These men could have nothing to do with Uncle Sam and his party, for they were coming from the mountain-side, while he would return by the track across the plains. And they were already so near that I could see their dress quite plainly, and knew them to be Mexican rovers, mixed with loose Americans. There are few worse men on the face of the earth than these, when in the humor, and unluckily they seem almost always to be in that humor. Therefore, when I saw their battered sun-hats and baggy slouching boots, I feared that little ruth, or truth, or mercy dwelt between them.

On this account I shrank behind the shelter of the mill-wheel, and held my head in one trembling hand, and with the other drew my wind-tossed hair into small compass. For my blood ran cold at the many dreadful things that came into my mind. I was sure that they had not spied me yet, and my overwhelming desire was to decline all introduction.

I counted fourteen gentlemen, for so they always styled themselves, and would pistol any man who expressed a contrary opinion. Fourteen of them rode to the brink of the quiet blue river on the other side; and there they let their horses drink, and some dismounted and filled canteens, and some of longer reach stooped from the saddle and did likewise. But one, who seemed to be the captain, wanted no water for his rum.

“Cut it short, boys,” I heard him say, with a fine South Californian twang (which, as well as his free swearing, I will freely omit). “If we mean to have fair play with the gal, now or never’s the time for it: old Sam may come home almost any time.”

What miserable cowards! Though there were so many of them, they really had no heart to face an old man known for courage. Frightened as I was, perhaps good indignation helped me to flutter no more, and not faint away, but watch those miscreants steadily.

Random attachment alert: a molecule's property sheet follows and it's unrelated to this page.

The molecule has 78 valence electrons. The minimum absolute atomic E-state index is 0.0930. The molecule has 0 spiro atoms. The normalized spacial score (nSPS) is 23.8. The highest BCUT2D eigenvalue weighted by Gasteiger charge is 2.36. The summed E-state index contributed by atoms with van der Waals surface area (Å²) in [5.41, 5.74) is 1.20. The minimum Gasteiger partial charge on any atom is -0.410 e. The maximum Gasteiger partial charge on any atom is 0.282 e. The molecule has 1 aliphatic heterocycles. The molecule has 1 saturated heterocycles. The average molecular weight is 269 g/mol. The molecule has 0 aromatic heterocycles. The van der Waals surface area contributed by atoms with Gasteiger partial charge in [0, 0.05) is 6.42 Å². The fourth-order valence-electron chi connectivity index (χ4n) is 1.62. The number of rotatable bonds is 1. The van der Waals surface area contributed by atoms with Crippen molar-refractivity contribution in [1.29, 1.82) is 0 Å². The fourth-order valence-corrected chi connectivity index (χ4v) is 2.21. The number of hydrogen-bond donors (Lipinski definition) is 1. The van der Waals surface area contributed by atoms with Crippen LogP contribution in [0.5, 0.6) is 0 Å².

The horses put down their sandy lips over and over again to drink, scarcely knowing when they ought to stop, and seemed to get thicker before my eyes. The dribbling of the water from their mouths prepared them to begin again, till the riders struck the savage unroweled spur into their refreshment. At this they jerked their noses up, and looked at one another to say that they expected it, and then they lifted their weary legs and began to plash through the river.

It is a pretty thing to see a skillful horse plod through a stream, probing with his eyes the depth, and stretching his head before his feet, and at every step he whisks his tail to tell himself that he is right. In my agony of observation all these things I heeded, but only knew that I had done so when I thought long afterward. At the moment I was in such a fright that my eyes worked better than my mind. However, even so, I thought of my golden millstone, and was aware that they crossed below, and could not see it.

They gained the bank upon our side within fifty yards of where I crouched; and it was not presence of mind, but abject fear, which kept me crouching. I counted them again as they leaped the bank and seemed to look at me. I could see the dark array of eyes, and could scarcely keep from shrieking. But my throat was dry and made no sound, and a frightened bird set up a scream, which drew off their attention.

In perils of later days I often thought of this fear, and almost felt that the hand of Heaven had been stretched forth on purpose to help my helplessness.

For the moment, however, I lay as close as if under the hand of the evil one; and the snorting of the horses passed me, and wicked laughter of the men. One was telling a horrible tale, and the rest rejoicing in it; and the bright sun, glowing on their withered skin, discovered perhaps no viler thing in all the world to shine upon. One of them even pointed at my mill-wheel with a witty gibe — at least, perhaps, it was wit to him — about the Sawyer’s misfortune; but the sun was then in his eyes, and my dress was just of the color of the timber. So on they rode, and the pleasant turf (having lately received some rain) softly answered to the kneading of their hoofs as they galloped away to surround the house.

I was just at the very point of rising and running up into the dark of the valley, when a stroke of arithmetic stopped me. Fourteen men and fourteen horses I had counted on the other side; on this side I could not make any more than thirteen of them. I might have made a mistake; but still I thought I would stop just a minute to see. And in that minute I saw the other man walking slowly on the opposite bank. He had tethered his horse, and was left as outpost to watch and give warning of poor Uncle Sam’s return.